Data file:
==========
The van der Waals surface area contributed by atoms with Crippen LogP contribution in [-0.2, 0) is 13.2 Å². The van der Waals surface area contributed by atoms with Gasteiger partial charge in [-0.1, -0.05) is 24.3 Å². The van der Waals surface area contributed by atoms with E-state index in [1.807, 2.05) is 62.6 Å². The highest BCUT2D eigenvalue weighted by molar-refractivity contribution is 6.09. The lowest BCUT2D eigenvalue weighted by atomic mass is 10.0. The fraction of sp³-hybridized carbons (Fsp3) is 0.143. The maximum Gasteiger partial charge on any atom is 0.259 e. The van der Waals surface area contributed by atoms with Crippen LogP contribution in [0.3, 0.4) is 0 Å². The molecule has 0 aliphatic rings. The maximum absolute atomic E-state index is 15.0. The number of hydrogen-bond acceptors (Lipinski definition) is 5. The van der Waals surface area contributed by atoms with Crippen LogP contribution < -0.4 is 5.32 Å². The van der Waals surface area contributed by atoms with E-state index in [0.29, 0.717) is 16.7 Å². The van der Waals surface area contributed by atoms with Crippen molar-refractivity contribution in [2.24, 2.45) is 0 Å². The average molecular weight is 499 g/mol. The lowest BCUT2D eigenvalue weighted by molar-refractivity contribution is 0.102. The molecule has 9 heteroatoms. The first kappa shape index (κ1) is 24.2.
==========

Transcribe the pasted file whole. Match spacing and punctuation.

The van der Waals surface area contributed by atoms with Crippen LogP contribution in [-0.2, 0) is 13.2 Å². The van der Waals surface area contributed by atoms with Gasteiger partial charge in [-0.1, -0.05) is 24.3 Å². The van der Waals surface area contributed by atoms with E-state index in [1.807, 2.05) is 62.6 Å². The highest BCUT2D eigenvalue weighted by molar-refractivity contribution is 6.09. The lowest BCUT2D eigenvalue weighted by atomic mass is 10.0. The fraction of sp³-hybridized carbons (Fsp3) is 0.143. The maximum Gasteiger partial charge on any atom is 0.259 e. The van der Waals surface area contributed by atoms with Crippen LogP contribution in [0.3, 0.4) is 0 Å². The molecule has 0 aliphatic rings. The maximum absolute atomic E-state index is 15.0. The number of hydrogen-bond acceptors (Lipinski definition) is 5. The van der Waals surface area contributed by atoms with Crippen LogP contribution < -0.4 is 5.32 Å². The van der Waals surface area contributed by atoms with E-state index in [0.29, 0.717) is 16.7 Å². The van der Waals surface area contributed by atoms with Crippen molar-refractivity contribution in [2.24, 2.45) is 0 Å². The average molecular weight is 499 g/mol. The lowest BCUT2D eigenvalue weighted by molar-refractivity contribution is 0.102. The molecule has 9 heteroatoms. The first kappa shape index (κ1) is 24.2.